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October 2015
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The AIDS Institute Medical Care Criteria Committee recognizes the ongoing need to raise clinical awareness among providers to increase identification and assessment of acute HIV infection. This guideline update emphasizes the critical importance of diagnosing acute HIV infection and highlights mounting evidence supporting treatment of HIV infection as soon as diagnosed. The recognition and diagnosis of acute HIV infection are crucial to linking patients to care early and present an important opportunity for prevention of transmission. 

This updated guideline also includes an updated testing algorithm for acute HIV infection.
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Dramatic Reductions in Rates of HIV Transmission in Two Real-World PrEP Studies
Christopher Hoffmann, MD, MPH, Johns Hopkins University School of Medicine

In the past month, 2 dramatic real-world type studies on pre-exposure prophylaxis (PrEP) using daily tenofovir/emtricitabine (Truvada brand) were published. One study was a pragmatic randomized clinical trial based in sexual health clinics in England, the PROUD study [McCormack, et al. Lancet. 2015 Sept. 9], and the other was an observational study from routine clinical data in the San Francisco Kaiser Permanente healthcare system [Volk JE, et al. CID. 2015 Sept. 1]. Both studies reported remarkably low rates of HIV transmission among patients over the first 12 months of receiving PrEP. In the PROUD study, 3 of the 275 participants in the PrEP arm seroconverted, for a rate of 1.2 per 100 person-years (although the authors suggest it is unlikely that the seroconverters were actually taking PrEP), compared to 20 of the 269 patients in the control arm, for a rate of 9 per 100 person-years. This represents an 86% reduction in HIV incidence. In the Kaiser Permanente study, no seroconversions occurred over 12 months among the 657 PrEP initiators. Had the incidence been comparable to the PROUD control arm, 34 seroconversions would have been expected.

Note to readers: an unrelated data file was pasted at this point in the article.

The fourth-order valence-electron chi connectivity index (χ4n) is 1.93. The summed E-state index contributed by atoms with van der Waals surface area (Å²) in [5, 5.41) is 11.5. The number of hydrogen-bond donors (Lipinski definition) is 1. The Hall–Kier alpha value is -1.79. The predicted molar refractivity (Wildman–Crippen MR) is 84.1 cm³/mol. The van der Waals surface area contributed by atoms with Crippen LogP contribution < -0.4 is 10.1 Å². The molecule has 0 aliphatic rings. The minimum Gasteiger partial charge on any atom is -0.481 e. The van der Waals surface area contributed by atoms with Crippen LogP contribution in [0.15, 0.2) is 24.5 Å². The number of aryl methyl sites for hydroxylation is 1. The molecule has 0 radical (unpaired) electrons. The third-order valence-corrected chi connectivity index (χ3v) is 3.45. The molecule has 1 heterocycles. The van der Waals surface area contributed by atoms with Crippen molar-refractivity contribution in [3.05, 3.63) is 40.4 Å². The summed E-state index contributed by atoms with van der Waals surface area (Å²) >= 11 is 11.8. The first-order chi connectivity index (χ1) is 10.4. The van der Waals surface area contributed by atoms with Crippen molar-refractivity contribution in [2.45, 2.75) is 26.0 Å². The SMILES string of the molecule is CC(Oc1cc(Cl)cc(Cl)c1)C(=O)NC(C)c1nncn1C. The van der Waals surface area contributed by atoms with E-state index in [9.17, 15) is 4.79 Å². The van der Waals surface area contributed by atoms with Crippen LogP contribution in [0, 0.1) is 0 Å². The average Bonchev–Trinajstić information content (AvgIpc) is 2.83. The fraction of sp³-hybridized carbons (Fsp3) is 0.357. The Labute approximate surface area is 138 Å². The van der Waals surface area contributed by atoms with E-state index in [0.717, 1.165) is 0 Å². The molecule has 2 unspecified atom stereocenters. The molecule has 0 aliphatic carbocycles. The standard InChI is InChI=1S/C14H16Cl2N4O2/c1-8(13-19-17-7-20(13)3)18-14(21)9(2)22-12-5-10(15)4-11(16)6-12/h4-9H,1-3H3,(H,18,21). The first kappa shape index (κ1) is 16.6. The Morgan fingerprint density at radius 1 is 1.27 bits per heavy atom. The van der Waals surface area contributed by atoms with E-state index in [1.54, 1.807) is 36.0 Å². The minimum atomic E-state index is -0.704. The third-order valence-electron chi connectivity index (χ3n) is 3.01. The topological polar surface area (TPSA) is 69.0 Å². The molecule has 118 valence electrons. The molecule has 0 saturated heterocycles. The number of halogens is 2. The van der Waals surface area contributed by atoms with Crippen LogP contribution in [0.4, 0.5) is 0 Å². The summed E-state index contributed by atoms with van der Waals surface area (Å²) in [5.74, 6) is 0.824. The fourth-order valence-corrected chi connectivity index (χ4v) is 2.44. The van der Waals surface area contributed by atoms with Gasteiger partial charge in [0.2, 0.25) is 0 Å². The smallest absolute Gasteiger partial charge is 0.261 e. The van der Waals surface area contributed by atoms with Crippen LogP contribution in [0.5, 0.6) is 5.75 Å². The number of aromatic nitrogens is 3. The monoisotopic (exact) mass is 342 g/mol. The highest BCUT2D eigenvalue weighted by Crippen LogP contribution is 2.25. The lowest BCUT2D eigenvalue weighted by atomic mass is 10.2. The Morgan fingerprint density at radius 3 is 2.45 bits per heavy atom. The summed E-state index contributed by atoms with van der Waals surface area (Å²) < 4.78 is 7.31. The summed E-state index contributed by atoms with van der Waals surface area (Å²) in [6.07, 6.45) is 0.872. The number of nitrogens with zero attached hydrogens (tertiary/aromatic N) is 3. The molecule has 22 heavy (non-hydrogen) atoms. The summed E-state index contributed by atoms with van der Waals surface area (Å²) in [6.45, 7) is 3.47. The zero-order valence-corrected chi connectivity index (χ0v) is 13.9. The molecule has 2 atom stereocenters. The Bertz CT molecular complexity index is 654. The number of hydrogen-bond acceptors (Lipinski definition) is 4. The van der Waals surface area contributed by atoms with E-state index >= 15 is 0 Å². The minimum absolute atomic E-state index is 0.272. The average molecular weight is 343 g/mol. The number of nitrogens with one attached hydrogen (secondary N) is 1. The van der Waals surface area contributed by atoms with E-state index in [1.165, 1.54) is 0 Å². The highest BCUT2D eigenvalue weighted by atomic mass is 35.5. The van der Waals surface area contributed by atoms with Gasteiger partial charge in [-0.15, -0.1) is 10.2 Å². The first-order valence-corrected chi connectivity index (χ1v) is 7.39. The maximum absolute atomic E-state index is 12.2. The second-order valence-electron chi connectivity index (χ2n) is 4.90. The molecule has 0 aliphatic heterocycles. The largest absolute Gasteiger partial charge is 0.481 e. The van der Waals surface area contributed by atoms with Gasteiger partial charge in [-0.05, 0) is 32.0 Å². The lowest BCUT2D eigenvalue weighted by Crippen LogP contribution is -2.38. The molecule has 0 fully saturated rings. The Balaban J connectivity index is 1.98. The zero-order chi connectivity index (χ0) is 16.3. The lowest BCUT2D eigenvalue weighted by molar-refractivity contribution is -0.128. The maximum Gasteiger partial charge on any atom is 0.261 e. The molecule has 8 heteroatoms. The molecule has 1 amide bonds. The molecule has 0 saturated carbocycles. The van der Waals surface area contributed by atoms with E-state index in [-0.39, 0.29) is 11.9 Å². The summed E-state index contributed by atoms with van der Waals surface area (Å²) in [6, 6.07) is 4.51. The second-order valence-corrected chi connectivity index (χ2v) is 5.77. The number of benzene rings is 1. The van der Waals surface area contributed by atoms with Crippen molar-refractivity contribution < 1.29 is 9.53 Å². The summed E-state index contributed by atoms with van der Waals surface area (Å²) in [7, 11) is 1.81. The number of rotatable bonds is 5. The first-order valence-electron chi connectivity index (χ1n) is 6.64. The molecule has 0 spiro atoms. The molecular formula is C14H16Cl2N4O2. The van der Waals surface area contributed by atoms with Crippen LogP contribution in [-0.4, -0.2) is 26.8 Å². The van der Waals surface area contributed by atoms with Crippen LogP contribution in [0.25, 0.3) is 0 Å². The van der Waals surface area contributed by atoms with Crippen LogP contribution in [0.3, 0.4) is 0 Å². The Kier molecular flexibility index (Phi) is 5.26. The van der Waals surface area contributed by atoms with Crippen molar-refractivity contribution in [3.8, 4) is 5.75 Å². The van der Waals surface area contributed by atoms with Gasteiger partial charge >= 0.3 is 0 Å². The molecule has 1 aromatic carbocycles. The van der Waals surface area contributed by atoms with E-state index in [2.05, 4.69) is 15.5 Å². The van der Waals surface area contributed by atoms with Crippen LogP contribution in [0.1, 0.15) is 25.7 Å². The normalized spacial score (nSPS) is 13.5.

Notably, in both studies, the patients had substantial HIV risk as reflected by high rates of incident sexually transmitted infections (STIs). In the PROUD study, 54% were diagnosed with an STI over 12 months of observation, and in the Kaiser Permanente study, 30% were diagnosed with an STI during the first 6 months of PrEP use. Rectal infection was most common in both studies, further pointing to high risk for HIV acquisition. 

Both studies suggest a real-world effectiveness that exceeds the efficacy results from the initial placebo-controlled clinical trials. Both of these studies strongly support accelerating the rollout of PrEP and confirm that all non-HIV-infected men who have sex with men who have been diagnosed with an STI in the past 6 or 12 months or who report multiple sexual partners should be offered PrEP.

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Guidance for the Use of PrEP to Prevent HIV Transmission
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Payment Options for Pre-Exposure Prophylaxis (PrEP)
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HIV Clinical Guidelines Program 
New York State Department of Health AIDS Institute
In collaboration with JHU School of Medicine, Division of Infectious Diseases
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